Just how heavy are these weights? That’s what is surprising about Rogozhnikov’s heavy days: They are pretty tame compared to what many other barbell athletes would do. Rogozhnikov’s counterpart in America, “mad monk” of powerlifting Louie Simmons, would have his lifters doing maximally heavy triples, doubles, and singles on days like this. (And as we will see next time, he prescribes these workouts more than twice as often as the Russian.) And Russia’s other powerlifting mastermind, Boris Sheyko, assigns his lifters relatively moderate poundages, but they lift almost every day of the week in punishingly high volume.

By comparison, Rogozhnikov’s usual set-rep scheme on heavy days looks like it belongs in a high school weight room: just 3 sets of 5-6 reps. On this day he wants you to stomp the gas pedal all the way to the floor. But to most advanced powerlifters, a six-rep set is so much that it seems like bodybuilding. And you are supposed to choose your working weight just conservatively enough that you can handle it for all three sets. They should be hard sets, and the last one should take all that you’ve got. But this is still a more cautious and modulated approach than, say, an American lifter who plans to work up to a max single or double or one of Boris Sheyko’s lifter who squats for ten sets a few times a week.

As always, Rogozhnikov prizes recovery and shelters and nurtures his lifters’ recuperative energies as tenderly as if they were muscly bonsai trees.

Tomorrow, Rogozhnikov’s heavy days for the squat and deadlift.

Medium Days: Get Your Bodybuilder On

Part 5 in our series on the methods of Russian powerlifting coach Konstantin Rogozhnikov.

Rogozhnikov designs his medium days as “bodybuilding” days. You “pump the muscles up with blood” with 3 sets of 8 using “a weight that you couldn’t just easily cruise through 8 reps with.” Timur Andreev, a former champion from Rogozhnikov’s stables, makes this more concrete: On medium day, you pick a weight that you could do nine reps with and do just 8, leaving one rep “in the tank.” Experienced powerlifters, you can choose to do eight speed triples instead if you wish. (Note: Rogozhnikov uses triples for speed squats.)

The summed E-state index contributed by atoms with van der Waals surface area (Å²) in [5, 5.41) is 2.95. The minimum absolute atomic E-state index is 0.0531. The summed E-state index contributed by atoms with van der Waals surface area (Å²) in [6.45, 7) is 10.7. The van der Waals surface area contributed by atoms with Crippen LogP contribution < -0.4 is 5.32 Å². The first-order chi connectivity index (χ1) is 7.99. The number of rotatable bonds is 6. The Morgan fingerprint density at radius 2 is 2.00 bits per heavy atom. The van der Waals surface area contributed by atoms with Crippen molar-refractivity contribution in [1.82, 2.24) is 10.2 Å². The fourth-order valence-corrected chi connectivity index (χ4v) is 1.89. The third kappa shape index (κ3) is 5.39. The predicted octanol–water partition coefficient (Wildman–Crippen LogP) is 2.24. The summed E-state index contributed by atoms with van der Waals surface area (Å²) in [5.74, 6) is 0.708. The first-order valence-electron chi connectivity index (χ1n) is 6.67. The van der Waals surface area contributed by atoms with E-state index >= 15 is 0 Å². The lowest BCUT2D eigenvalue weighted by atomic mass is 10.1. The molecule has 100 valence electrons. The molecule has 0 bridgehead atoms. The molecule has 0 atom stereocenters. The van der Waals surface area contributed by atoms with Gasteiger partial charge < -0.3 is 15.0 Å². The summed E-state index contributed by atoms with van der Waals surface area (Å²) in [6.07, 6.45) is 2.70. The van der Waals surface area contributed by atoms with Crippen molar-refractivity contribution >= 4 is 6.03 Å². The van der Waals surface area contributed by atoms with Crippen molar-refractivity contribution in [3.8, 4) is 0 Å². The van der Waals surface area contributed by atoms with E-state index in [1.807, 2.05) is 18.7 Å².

On medium days you get a lot of choice. On medium bench days, you are not just limited to competition benches. You can try dumbbell benches or pause benches or close-grip benches too. On leg and back day, you can squat to boxes of various heights if you like, or maybe do pause squats (where you pause for a couple of seconds in “the hole”).

Power Slang: “The hole.” In the squat, the very bottom part of the lift, where your hips are sunk lower than the tops of your knees.

Anatoly Pisarenko down in the hole.

For your deadlifts, do them after your squats, with 2 sets of 6-8 from the floor. (Eight reps would best, since the recovery-conscious Rogozhnikov is worried about taxing the body with too much weight when it comes to pulls from the floor). And if you deadlift sumo, Rogozhnikov suggests that you alternate conventional and sumo stances on your light and medium days.

A “sumo” deadlift, where the feet are wider than the hands.

In our next installment, Rogozhnikov’s unique “heavy days,” which can be all-in death marches but are also strangely conservative.

“Like a Massage”: Rogozhnikov’s Light Days

The third installment in our series on Russian coach Konstantin Rogozhnikov.

“Bodybuilding.” Use that word carefully around ironheads, who can get every bit as prideful and pedantic about nomenclature as any hipster subculture. In particular, if you should chance to call a powerlifter a “bodybuilder,” you commit a faux pas like speaking Japanese to a stranger who turns out to be Korean.